5 considerations when identifying themes in your client’s play therapy sessions to know what to look for and how to recognize important play themes.
What do you look for to figure out themes in your client’s play therapy session?
How do you know if what you’re observing in the play therapy session is actually important to understand what’s going on with your client?
These are questions every play therapist needs to understand and wants to know. Getting this wrong can have detrimental effects for your clients because you may misattribute what’s going on for your client. Your ability for successful treatment planning requires you to recognize themes in your clients' play therapy sessions. You also need to know if your client is making progress resolving their problems since that’s why they came to you in the first place.
Play therapy is an expressive arts modality, and as such, it often accesses projective and unconscious content. As a play therapist accessing projective content in the playroom, you’ll need to be able to recognize the potentiality of various symbols used during the play therapy process. Therefore, learning how to recognize and therapeutically hold that information are key skills needed to become a play therapy Jedi Master (LOL! I love a good Star Wars metaphor). Having good play therapy supervision/consultation and training are critical for skill development in play therapy. The following are five things to consider when identifying what’s happening in play therapy sessions with your clients and recognize play themes.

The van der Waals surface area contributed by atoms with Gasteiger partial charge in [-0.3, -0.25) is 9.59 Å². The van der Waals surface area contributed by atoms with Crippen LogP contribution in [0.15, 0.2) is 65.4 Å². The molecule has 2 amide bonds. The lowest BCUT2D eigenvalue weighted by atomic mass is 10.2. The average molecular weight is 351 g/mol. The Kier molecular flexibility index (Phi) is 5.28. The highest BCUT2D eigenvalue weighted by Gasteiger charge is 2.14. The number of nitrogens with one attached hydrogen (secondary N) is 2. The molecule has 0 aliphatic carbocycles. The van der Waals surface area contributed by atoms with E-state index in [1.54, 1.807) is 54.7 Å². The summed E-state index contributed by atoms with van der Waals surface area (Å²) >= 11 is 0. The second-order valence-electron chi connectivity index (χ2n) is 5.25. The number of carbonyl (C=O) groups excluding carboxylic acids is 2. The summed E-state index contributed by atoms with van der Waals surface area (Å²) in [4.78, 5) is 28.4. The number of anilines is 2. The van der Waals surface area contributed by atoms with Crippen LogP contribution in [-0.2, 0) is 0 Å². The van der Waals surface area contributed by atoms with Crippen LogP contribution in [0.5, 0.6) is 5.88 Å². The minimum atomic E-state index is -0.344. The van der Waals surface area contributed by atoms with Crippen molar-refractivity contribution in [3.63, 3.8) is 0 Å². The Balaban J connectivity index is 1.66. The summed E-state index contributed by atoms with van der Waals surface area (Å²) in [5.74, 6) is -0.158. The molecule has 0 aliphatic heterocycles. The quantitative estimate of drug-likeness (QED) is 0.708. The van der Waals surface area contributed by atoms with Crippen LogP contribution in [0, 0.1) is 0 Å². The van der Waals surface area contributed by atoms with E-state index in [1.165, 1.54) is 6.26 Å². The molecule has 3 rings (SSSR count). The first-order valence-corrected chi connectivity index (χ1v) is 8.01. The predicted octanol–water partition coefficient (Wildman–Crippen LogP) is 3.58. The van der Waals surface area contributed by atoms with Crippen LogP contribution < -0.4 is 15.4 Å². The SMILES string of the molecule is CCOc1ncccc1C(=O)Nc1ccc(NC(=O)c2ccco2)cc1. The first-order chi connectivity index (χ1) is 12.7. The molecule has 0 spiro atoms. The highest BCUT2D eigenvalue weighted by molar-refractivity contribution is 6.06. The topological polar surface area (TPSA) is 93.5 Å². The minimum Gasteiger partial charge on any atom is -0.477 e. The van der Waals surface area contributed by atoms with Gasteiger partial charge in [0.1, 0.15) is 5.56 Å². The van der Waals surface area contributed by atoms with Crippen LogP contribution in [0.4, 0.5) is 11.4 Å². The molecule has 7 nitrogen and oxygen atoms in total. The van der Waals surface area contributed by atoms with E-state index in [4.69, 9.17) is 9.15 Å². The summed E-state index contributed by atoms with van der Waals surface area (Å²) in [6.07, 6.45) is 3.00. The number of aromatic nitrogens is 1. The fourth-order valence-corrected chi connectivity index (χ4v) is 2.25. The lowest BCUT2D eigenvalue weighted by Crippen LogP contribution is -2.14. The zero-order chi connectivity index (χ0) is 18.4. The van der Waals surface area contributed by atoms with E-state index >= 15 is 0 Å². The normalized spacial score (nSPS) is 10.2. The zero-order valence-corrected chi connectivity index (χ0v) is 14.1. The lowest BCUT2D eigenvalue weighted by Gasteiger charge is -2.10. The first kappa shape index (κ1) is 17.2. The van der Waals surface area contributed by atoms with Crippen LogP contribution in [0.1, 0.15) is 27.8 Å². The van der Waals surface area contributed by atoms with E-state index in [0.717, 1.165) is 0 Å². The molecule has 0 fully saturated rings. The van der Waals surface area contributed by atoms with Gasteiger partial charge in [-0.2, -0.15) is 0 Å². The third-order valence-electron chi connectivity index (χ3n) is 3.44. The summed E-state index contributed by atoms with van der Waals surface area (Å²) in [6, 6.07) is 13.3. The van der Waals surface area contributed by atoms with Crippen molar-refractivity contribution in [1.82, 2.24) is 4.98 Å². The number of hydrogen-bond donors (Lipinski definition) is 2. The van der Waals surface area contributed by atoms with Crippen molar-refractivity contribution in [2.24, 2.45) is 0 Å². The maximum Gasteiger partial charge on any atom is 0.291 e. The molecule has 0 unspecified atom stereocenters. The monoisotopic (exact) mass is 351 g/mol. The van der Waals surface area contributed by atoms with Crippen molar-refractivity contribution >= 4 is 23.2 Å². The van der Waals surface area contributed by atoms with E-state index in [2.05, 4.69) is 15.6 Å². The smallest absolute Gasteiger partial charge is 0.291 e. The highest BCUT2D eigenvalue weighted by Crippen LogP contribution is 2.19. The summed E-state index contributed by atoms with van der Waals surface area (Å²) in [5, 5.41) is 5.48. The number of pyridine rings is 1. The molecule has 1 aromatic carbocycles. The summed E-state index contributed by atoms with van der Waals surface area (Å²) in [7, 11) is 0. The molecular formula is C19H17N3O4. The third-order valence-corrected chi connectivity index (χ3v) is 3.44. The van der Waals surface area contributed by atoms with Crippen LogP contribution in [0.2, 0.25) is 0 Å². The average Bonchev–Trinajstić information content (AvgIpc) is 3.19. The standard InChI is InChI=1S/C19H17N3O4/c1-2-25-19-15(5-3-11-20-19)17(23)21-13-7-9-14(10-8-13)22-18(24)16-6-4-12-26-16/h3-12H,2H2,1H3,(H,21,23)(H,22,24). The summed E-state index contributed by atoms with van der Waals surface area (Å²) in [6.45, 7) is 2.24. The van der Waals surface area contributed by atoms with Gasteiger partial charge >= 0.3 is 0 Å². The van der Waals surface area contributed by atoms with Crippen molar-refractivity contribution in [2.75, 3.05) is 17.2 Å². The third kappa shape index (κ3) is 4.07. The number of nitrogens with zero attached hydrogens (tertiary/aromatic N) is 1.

#1 What is the symbolic aspect of toys chosen?
In play therapy, not all toys are created equal. Play therapy accesses the therapeutic qualities of play, so choosing toys requires you to choose toys that have high therapeutic qualities. You want to choose toys that are rich in symbolic possibilities and the ability for your clients to access the therapeutic elements of play through the toys. If you need help choosing toys that are high in therapeutic quality for your playroom, here’s a free pdf to help you: Must Have Toys for the Playroom
When identifying themes in your clients’ play therapy sessions, think about the symbolic possibilities of the toys chosen. For example, food and kitchen toys tend to represent nurturing needs. Swords, handcuffs, and other weapons tend to represent expression of aggressive emotions as well as power/control needs. Children (often boys) will engage you in rambunctious play with swords, weapons, and/or handcuffs with themes of “good” guys and “bad” guys. Preschool and elementary aged children often play out themes of “good” guys and “bad” guys as an exploration of issues of “goodness” and “badness.” Developmentally, they’re likely coming to terms with the fact that humans are not “all good or all bad.” When provided with a free and protected space, your client will be drawn toward toys that will help them work through what they need to work through. This is why it’s important to make sure you have toys in your playroom that have high therapeutic qualities. Your job is to notice what toys they choose and how they use these “tools” in their sessions. The play therapy model used will dictate how you facilitate the change process, so it’s important to ground your clinical work in a theoretical model as well as choosing toys that are high in therapeutic quality.